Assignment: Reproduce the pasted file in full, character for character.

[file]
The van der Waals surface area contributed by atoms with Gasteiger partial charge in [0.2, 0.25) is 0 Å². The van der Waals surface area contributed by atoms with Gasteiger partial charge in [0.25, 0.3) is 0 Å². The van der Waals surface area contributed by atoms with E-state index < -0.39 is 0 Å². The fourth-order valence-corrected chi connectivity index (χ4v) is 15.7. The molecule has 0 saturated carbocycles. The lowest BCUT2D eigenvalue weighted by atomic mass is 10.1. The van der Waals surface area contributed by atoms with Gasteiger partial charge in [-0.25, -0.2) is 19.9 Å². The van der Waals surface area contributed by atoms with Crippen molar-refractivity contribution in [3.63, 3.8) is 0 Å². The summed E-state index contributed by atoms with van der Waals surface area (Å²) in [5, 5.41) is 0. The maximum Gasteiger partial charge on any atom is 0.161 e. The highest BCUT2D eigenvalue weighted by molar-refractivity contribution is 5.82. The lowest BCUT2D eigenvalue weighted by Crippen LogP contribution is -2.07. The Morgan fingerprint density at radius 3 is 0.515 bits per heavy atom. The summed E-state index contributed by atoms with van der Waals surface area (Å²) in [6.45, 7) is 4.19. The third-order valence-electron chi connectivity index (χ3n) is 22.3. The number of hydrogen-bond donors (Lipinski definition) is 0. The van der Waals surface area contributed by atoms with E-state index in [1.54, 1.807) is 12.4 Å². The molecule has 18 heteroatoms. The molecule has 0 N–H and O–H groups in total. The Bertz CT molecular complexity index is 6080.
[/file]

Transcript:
The van der Waals surface area contributed by atoms with Gasteiger partial charge in [0.2, 0.25) is 0 Å². The van der Waals surface area contributed by atoms with Gasteiger partial charge in [0.25, 0.3) is 0 Å². The van der Waals surface area contributed by atoms with E-state index < -0.39 is 0 Å². The fourth-order valence-corrected chi connectivity index (χ4v) is 15.7. The molecule has 0 saturated carbocycles. The lowest BCUT2D eigenvalue weighted by atomic mass is 10.1. The van der Waals surface area contributed by atoms with Gasteiger partial charge in [-0.25, -0.2) is 19.9 Å². The van der Waals surface area contributed by atoms with Crippen molar-refractivity contribution in [3.63, 3.8) is 0 Å². The summed E-state index contributed by atoms with van der Waals surface area (Å²) in [5, 5.41) is 0. The maximum Gasteiger partial charge on any atom is 0.161 e. The highest BCUT2D eigenvalue weighted by molar-refractivity contribution is 5.82. The lowest BCUT2D eigenvalue weighted by Crippen LogP contribution is -2.07. The Morgan fingerprint density at radius 3 is 0.515 bits per heavy atom. The summed E-state index contributed by atoms with van der Waals surface area (Å²) in [6.45, 7) is 4.19. The third-order valence-electron chi connectivity index (χ3n) is 22.3. The number of hydrogen-bond donors (Lipinski definition) is 0. The van der Waals surface area contributed by atoms with E-state index in [1.54, 1.807) is 12.4 Å². The molecule has 18 heteroatoms. The molecule has 0 N–H and O–H groups in total. The Bertz CT molecular complexity index is 6080.